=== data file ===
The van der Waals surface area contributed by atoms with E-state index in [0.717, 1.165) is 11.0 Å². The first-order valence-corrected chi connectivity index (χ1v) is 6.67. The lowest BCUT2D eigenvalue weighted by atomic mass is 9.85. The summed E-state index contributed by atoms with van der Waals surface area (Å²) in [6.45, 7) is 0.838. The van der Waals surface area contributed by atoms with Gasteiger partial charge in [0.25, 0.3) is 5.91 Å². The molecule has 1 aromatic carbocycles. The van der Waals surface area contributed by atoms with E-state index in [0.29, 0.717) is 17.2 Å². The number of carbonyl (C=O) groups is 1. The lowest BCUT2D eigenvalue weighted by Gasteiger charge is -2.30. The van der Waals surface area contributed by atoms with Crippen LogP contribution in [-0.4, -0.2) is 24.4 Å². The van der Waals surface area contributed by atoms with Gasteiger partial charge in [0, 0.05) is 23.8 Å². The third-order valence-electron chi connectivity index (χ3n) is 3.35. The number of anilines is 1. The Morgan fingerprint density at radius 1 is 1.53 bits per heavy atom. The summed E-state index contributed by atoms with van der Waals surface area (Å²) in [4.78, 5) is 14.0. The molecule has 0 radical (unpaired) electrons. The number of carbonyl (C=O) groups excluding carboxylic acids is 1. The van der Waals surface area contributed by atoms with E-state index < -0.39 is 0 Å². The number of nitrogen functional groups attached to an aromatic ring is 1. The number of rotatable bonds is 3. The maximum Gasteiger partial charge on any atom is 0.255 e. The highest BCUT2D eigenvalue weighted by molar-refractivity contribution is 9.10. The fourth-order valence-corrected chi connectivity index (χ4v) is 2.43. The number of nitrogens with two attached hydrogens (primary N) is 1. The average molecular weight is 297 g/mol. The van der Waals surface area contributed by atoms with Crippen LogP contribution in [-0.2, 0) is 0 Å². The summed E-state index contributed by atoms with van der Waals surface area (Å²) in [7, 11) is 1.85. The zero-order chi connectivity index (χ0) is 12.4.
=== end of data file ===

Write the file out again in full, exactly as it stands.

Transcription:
The van der Waals surface area contributed by atoms with E-state index in [0.717, 1.165) is 11.0 Å². The first-order valence-corrected chi connectivity index (χ1v) is 6.67. The lowest BCUT2D eigenvalue weighted by atomic mass is 9.85. The summed E-state index contributed by atoms with van der Waals surface area (Å²) in [6.45, 7) is 0.838. The van der Waals surface area contributed by atoms with Gasteiger partial charge in [0.25, 0.3) is 5.91 Å². The molecule has 1 aromatic carbocycles. The van der Waals surface area contributed by atoms with E-state index in [0.29, 0.717) is 17.2 Å². The number of carbonyl (C=O) groups is 1. The lowest BCUT2D eigenvalue weighted by Gasteiger charge is -2.30. The van der Waals surface area contributed by atoms with Crippen LogP contribution in [-0.4, -0.2) is 24.4 Å². The van der Waals surface area contributed by atoms with Gasteiger partial charge in [0, 0.05) is 23.8 Å². The third-order valence-electron chi connectivity index (χ3n) is 3.35. The number of anilines is 1. The Morgan fingerprint density at radius 1 is 1.53 bits per heavy atom. The summed E-state index contributed by atoms with van der Waals surface area (Å²) in [4.78, 5) is 14.0. The molecule has 0 radical (unpaired) electrons. The number of carbonyl (C=O) groups excluding carboxylic acids is 1. The van der Waals surface area contributed by atoms with E-state index < -0.39 is 0 Å². The number of nitrogen functional groups attached to an aromatic ring is 1. The number of rotatable bonds is 3. The maximum Gasteiger partial charge on any atom is 0.255 e. The highest BCUT2D eigenvalue weighted by molar-refractivity contribution is 9.10. The fourth-order valence-corrected chi connectivity index (χ4v) is 2.43. The number of nitrogens with two attached hydrogens (primary N) is 1. The average molecular weight is 297 g/mol. The van der Waals surface area contributed by atoms with Crippen LogP contribution in [-0.2, 0) is 0 Å². The summed E-state index contributed by atoms with van der Waals surface area (Å²) in [7, 11) is 1.85. The zero-order chi connectivity index (χ0) is 12.4.